U.S. Supreme Court Justice Brett Kavanaugh spent much of his fall 2018 Senate confirmation hearing answering questions about his view on legal precedent. Some Democrats were concerned over his stance on Roe v. Wade specifically and, in that vein, wanted to know how likely he would be to support overturning cases he felt were wrongly decided, The Atlantic reported at the time.
Now, as one columnist at the Washington Examiner notes, the newest justice may have just shed some light on his position. In an article published Saturday, the Examiner‘s Nicole Russell wrote that in his concurring opinion on a recent case, Kavanaugh “takes aim at the precedent set in a 1972 case” and “sets about schooling everyone on the matter of stare decisis.“
“To stand by that which is decided”
Russell’s piece largely focuses on a recent Supreme Court case known as Ramos v. Louisiana. The cased ended with a 6–3 decision against a 1972 ruling that allowed for a criminal conviction even when a jury did not reach a unanimous decision, Russell reported.
Although the case itself has nothing to do with abortion, Kavanaugh made a reference in his concurring opinion to one legal doctrine that some analysts believe might influence his stance on the 1973 decision establishing a woman’s right to the procedure.
According to Russell, Kavanaugh broke down in his written opinion stare decisis, a Latin phrase meaning “to stand by that which is decided,” the columnist said. In the courtroom, this principle refers to a belief that the way cases have been decided in the past should be used as a guide in future rulings.
Although Kavanaugh does not outright reject this idea, he does make clear in his opinion that it is not the only factor worthy of consideration.
“This Court has repeatedly explained that stare decisis ‘promotes the evenhanded, predictable, and consistent development of legal principles, fosters reliance on judicial decisions, and contributes to the actual and perceived integrity of the judicial process,’” he wrote, according to Russell.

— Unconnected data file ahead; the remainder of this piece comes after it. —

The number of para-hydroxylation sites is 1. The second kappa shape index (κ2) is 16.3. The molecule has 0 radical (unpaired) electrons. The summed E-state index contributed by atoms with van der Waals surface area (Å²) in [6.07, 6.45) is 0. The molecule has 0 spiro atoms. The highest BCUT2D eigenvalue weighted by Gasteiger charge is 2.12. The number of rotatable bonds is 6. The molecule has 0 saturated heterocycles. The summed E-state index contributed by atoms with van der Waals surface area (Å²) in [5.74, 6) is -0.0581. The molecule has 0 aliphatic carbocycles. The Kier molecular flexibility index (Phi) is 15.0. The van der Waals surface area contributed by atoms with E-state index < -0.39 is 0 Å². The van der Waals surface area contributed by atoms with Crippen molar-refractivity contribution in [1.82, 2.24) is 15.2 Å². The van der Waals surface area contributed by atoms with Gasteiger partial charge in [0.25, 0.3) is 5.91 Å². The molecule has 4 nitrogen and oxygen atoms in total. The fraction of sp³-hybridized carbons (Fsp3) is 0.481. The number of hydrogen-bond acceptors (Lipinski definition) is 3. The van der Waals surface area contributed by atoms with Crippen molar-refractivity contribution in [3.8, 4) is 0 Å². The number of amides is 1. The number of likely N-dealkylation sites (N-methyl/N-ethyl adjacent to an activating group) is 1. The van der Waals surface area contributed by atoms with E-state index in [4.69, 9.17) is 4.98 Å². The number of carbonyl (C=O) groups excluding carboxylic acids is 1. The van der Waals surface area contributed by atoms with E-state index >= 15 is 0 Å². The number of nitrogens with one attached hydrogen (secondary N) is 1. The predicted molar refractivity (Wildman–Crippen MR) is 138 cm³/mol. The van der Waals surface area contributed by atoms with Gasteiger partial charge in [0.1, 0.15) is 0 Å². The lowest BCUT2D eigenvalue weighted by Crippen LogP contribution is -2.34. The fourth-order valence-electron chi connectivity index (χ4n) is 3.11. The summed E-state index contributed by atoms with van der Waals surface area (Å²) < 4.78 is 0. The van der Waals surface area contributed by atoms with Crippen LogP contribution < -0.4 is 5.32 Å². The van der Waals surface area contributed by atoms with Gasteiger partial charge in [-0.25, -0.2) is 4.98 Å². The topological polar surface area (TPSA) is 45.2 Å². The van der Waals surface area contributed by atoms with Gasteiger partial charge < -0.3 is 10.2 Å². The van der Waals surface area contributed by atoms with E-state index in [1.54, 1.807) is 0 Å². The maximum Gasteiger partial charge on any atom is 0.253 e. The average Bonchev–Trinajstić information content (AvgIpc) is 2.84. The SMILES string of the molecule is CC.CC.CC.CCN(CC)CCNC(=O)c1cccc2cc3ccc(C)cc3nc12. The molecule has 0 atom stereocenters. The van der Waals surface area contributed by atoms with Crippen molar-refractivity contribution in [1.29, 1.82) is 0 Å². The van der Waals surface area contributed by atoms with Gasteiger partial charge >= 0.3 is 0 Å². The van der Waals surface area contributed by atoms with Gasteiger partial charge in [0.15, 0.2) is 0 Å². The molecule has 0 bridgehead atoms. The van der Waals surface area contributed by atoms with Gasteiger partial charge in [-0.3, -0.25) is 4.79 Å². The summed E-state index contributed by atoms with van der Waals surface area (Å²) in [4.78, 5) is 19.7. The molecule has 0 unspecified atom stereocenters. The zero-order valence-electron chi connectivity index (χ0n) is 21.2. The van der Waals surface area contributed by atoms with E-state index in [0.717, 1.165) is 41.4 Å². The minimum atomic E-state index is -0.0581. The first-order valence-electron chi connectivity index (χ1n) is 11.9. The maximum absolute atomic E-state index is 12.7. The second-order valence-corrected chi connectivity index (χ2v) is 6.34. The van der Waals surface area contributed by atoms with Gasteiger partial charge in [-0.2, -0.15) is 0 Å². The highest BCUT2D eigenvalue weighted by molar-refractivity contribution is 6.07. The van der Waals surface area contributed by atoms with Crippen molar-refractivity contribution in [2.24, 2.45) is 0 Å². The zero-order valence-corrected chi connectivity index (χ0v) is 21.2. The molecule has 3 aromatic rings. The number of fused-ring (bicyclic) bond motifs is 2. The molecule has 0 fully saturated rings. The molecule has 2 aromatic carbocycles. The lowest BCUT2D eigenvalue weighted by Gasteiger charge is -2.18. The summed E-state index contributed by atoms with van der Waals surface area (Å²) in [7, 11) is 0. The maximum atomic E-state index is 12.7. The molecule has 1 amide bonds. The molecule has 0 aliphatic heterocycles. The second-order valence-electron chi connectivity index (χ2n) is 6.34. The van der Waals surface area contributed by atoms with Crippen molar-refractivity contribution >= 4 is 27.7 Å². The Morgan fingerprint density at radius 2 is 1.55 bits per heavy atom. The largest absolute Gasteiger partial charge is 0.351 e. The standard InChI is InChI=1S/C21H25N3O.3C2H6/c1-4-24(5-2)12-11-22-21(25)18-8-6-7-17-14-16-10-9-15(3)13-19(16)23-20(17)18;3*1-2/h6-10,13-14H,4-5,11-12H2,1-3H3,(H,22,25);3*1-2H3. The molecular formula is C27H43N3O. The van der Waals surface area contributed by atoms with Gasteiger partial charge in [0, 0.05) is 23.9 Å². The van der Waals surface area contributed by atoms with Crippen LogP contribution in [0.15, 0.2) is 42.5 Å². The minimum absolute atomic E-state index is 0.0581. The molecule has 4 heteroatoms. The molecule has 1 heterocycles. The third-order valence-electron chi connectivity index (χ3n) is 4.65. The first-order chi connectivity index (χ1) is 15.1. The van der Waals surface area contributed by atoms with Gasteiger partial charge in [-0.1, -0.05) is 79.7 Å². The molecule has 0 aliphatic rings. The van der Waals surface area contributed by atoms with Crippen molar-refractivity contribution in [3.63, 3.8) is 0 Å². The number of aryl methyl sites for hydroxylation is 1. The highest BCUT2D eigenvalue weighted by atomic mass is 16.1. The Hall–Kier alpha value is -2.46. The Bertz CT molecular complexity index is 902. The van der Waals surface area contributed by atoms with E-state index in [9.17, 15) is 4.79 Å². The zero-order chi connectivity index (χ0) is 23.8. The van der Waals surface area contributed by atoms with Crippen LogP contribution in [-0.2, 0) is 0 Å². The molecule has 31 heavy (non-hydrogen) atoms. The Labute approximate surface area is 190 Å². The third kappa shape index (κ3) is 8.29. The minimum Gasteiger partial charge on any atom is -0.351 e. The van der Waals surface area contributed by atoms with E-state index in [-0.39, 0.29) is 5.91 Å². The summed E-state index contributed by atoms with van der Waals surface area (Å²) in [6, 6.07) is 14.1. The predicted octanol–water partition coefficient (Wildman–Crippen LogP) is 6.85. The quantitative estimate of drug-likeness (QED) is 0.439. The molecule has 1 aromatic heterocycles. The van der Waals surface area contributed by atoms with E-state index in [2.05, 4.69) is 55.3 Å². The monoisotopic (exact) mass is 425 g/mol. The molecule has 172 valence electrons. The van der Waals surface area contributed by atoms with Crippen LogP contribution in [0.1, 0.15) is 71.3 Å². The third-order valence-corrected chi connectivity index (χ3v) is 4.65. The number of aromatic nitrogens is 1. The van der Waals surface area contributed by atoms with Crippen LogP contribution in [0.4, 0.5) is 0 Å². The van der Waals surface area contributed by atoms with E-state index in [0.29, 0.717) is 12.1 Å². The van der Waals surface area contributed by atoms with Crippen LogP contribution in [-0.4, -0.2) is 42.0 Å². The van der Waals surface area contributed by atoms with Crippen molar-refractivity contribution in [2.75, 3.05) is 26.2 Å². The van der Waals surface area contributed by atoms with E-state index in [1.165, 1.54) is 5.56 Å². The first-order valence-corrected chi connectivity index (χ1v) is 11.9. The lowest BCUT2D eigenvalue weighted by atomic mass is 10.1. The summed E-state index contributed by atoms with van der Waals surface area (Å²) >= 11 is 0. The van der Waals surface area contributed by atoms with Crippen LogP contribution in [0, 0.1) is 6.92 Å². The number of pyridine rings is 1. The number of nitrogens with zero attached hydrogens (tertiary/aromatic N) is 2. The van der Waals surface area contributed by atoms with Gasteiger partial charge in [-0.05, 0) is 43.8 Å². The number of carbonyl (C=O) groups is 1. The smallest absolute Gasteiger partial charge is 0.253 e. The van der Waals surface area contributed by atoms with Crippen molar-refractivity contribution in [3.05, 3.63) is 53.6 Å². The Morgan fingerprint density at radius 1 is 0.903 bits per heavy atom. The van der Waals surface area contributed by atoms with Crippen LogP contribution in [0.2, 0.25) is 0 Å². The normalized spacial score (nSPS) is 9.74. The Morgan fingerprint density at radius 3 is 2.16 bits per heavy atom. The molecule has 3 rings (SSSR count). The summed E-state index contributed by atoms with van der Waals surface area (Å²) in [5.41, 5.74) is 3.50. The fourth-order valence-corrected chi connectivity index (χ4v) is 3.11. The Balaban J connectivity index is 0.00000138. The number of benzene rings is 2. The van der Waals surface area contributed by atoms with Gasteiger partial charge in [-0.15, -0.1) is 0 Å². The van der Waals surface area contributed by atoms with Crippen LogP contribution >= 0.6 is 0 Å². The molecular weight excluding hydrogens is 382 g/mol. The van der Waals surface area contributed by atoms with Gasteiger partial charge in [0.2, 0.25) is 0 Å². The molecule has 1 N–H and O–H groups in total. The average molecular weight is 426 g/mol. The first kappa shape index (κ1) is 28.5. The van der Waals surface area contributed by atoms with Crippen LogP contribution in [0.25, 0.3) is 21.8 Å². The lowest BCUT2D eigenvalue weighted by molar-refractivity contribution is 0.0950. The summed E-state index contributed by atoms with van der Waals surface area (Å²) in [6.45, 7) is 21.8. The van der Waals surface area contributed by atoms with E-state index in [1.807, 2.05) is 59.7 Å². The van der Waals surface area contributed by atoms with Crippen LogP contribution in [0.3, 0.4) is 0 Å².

Kavanaugh went on to explain the “doctrine of stare decisis does not mean, of course, that the Court should never overrule erroneous precedents,” asserting that all current Supreme Court justices “agree that it is sometimes appropriate for the Court to overrule erroneous decisions.”
Clarifying his stance
As for Kavanaugh’s position on the Roe v. Wade decision, Sen. Susan Collins (R-ME) held out her support of the then-nominee during his 2018 hearings until the now-justice provided a direct statement on the matter.
Collins ultimately decided to vote in favor of Kavanaugh’s confirmation after he described the ruling as an important legal precedent and “settled law,” New York magazine reported at the time.
Russell, for her part, acknowledged Saturday that there is no direct evidence “that Kavanaugh is sending a subliminal signal about abortion” with his recent writings, adding that he “is making it clear that the Supreme Court affirms bad law and must later undo it.”
If Kavanaugh does hope to reverse the abortion ruling, however, the columnist noted that he “would not be alone in thinking Roe is bad law.” The late Justice Antonin Scalia “remarked the same for years,” she said.